Of course they offer mail order as well, but you really should see their “seed bank” if you’re in the area.

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I’ve noticed that a lot of my fellow growers seem inclined to take the winter off. We’re obligated to grow year-round or forfeit our plots, so there’s always something growing in every plot, but the enthusiasm just isn’t the same as for the summer season. But the fall/winter/spring is my very favorite time in the vegetable garden. With just a reasonable amount of winter rain, there’s usually little need for supplemental irrigation. I love summer vegetables but hate spending time in the heat that ripens them. And lots of times during summer I mess up with crucial irrigation.

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A lot of local nurseries are discounting 2014 seeds, and maybe yours do the same. Like my Blauwschokkers peas bought in summer 2013, many of the seeds will be perfectly viable for spring/summer 2015, so there’s some good bargains. A search for “vegetable seeds” will bring up dozens of specialist seed companies, all with tempting lists of the tried-and-true as well as the offbeat and blue-podded.

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7 Responses to Blue-Podded Blauwschokkers

  1. Alison says:

    Those blue-podded peas are beautiful, not just the pod itself, but the flower too. I was going to take a break from growing peas this year, but those are tempting. I wish I liked both kale and fava beans more.

  2. rusty duck says:

    Love your plot, it all looks so neat and tidy!

  3. Amy says:

    As rusty duck said, it’s so tidy! Whenever I have vegies growing they always look messy and there are dead bits hanging off here and there. Your kale looks great – do you have problems with aphids or white cabbage moths?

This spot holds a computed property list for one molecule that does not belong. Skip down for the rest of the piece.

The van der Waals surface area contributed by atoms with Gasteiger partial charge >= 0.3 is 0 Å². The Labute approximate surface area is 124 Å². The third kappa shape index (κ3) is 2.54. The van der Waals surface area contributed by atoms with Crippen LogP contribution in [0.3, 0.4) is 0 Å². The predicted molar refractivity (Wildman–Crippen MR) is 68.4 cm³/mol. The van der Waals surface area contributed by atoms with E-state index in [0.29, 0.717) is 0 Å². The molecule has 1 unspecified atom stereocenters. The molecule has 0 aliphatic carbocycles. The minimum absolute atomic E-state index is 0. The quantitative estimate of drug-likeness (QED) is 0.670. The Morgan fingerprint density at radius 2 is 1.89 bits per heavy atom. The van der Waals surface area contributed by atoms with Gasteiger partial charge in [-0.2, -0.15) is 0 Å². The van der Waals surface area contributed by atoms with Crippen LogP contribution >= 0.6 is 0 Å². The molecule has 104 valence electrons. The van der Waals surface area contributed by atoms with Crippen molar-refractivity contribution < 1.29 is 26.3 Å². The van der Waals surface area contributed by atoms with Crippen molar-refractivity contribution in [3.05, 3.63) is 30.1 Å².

4. Denise says:

    @Alison, the one veg I’m growing now that I never do much with is Swiss chard, so I thinned to about 3 plants. I keep thinking I’ll figure out something delicious with Swiss chard, but so far I’ve got nothing!
    @RD, that’s because the plants aren’t really full grown yet. The pathways are kept weeded because that’s the law! A couple warnings to weed and, if you don’t comply, bye-bye. There’s a long waiting list for this community garden.
    @Amy, it’ll get plenty messy later on. I did have aphids on this kale in fall when they were young plants, but they’ve all disappeared. No cabbage moths on kale so far.

  5. Kris P says:

    Your photos just identified a pea I saw growing at Sperling Nursery in Calabasas last weekend. I usually grow sugar snap peas but next year I’ll look for these – those flowers put it over the top. BTW, Sperling apparently has a solid bid on the property – from a blasted car dealership.

  6. hb says:

    Nice kale! I ate it in a salad for the first time a few weeks ago. Far better than chard.

    I’m trying onions this year–onions and sweet peas–that will make for an odd fragrance combination.

  7. Denise says:

    @Kris, oh no!
    @Hoov, I just read about a variegated Tuscan kale that I’ll probably blog about. I wonder if it’s general knowledge yet that to eat this kale fresh, you have to massage it in an acid to soften the leaves. Takes like 30-40 seconds, that’s all. I use olive oil and lemon juice for the massage. Without the massage, it’s an entirely different texture!